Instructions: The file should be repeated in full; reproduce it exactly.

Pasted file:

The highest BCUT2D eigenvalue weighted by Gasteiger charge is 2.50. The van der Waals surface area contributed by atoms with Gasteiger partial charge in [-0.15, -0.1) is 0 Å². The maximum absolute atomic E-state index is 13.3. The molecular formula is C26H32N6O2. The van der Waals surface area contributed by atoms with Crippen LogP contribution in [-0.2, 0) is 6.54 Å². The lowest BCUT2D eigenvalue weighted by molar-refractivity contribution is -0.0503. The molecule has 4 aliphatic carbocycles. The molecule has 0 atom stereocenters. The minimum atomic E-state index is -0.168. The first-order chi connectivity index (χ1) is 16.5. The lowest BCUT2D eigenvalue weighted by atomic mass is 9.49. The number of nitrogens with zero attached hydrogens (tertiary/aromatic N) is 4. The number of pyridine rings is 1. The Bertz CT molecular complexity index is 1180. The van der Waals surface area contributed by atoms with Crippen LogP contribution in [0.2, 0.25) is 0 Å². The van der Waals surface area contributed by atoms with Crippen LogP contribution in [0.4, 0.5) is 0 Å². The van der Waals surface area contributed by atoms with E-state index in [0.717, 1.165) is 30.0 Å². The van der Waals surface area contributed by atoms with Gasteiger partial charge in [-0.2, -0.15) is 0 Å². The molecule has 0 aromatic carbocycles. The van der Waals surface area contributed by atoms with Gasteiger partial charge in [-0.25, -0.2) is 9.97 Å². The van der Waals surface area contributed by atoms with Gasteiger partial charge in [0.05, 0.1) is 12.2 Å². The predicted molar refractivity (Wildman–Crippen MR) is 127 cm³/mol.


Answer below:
The highest BCUT2D eigenvalue weighted by Gasteiger charge is 2.50. The van der Waals surface area contributed by atoms with Gasteiger partial charge in [-0.15, -0.1) is 0 Å². The maximum absolute atomic E-state index is 13.3. The molecular formula is C26H32N6O2. The van der Waals surface area contributed by atoms with Crippen LogP contribution in [-0.2, 0) is 6.54 Å². The lowest BCUT2D eigenvalue weighted by molar-refractivity contribution is -0.0503. The molecule has 4 aliphatic carbocycles. The molecule has 0 atom stereocenters. The minimum atomic E-state index is -0.168. The first-order chi connectivity index (χ1) is 16.5. The lowest BCUT2D eigenvalue weighted by atomic mass is 9.49. The number of nitrogens with zero attached hydrogens (tertiary/aromatic N) is 4. The number of pyridine rings is 1. The Bertz CT molecular complexity index is 1180. The van der Waals surface area contributed by atoms with Crippen LogP contribution in [0.2, 0.25) is 0 Å². The van der Waals surface area contributed by atoms with Crippen LogP contribution in [0.4, 0.5) is 0 Å². The van der Waals surface area contributed by atoms with E-state index in [0.717, 1.165) is 30.0 Å². The van der Waals surface area contributed by atoms with Gasteiger partial charge in [-0.2, -0.15) is 0 Å². The molecule has 0 aromatic carbocycles. The van der Waals surface area contributed by atoms with Gasteiger partial charge in [-0.25, -0.2) is 9.97 Å². The van der Waals surface area contributed by atoms with Gasteiger partial charge in [0.05, 0.1) is 12.2 Å². The predicted molar refractivity (Wildman–Crippen MR) is 127 cm³/mol.